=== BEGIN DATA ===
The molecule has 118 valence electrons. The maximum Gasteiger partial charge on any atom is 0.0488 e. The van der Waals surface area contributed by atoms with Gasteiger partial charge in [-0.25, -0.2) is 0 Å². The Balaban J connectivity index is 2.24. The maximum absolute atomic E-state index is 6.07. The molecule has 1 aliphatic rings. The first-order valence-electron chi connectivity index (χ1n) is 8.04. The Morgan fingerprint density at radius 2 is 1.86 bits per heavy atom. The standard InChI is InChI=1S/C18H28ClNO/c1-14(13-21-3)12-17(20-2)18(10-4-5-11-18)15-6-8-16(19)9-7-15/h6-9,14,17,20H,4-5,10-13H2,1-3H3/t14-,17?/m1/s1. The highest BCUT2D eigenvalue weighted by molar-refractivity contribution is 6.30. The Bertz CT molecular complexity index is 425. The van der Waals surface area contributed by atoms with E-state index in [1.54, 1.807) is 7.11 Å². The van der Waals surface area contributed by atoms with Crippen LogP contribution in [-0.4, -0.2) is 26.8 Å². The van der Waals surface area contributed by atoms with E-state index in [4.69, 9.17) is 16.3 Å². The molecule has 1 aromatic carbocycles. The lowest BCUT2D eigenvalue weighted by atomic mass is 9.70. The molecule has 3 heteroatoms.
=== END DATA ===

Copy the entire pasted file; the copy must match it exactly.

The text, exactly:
The molecule has 118 valence electrons. The maximum Gasteiger partial charge on any atom is 0.0488 e. The van der Waals surface area contributed by atoms with Gasteiger partial charge in [-0.25, -0.2) is 0 Å². The Balaban J connectivity index is 2.24. The maximum absolute atomic E-state index is 6.07. The molecule has 1 aliphatic rings. The first-order valence-electron chi connectivity index (χ1n) is 8.04. The Morgan fingerprint density at radius 2 is 1.86 bits per heavy atom. The standard InChI is InChI=1S/C18H28ClNO/c1-14(13-21-3)12-17(20-2)18(10-4-5-11-18)15-6-8-16(19)9-7-15/h6-9,14,17,20H,4-5,10-13H2,1-3H3/t14-,17?/m1/s1. The highest BCUT2D eigenvalue weighted by molar-refractivity contribution is 6.30. The Bertz CT molecular complexity index is 425. The van der Waals surface area contributed by atoms with E-state index in [1.54, 1.807) is 7.11 Å². The van der Waals surface area contributed by atoms with Crippen LogP contribution in [-0.4, -0.2) is 26.8 Å². The van der Waals surface area contributed by atoms with E-state index in [4.69, 9.17) is 16.3 Å². The molecule has 1 aromatic carbocycles. The lowest BCUT2D eigenvalue weighted by atomic mass is 9.70. The molecule has 3 heteroatoms.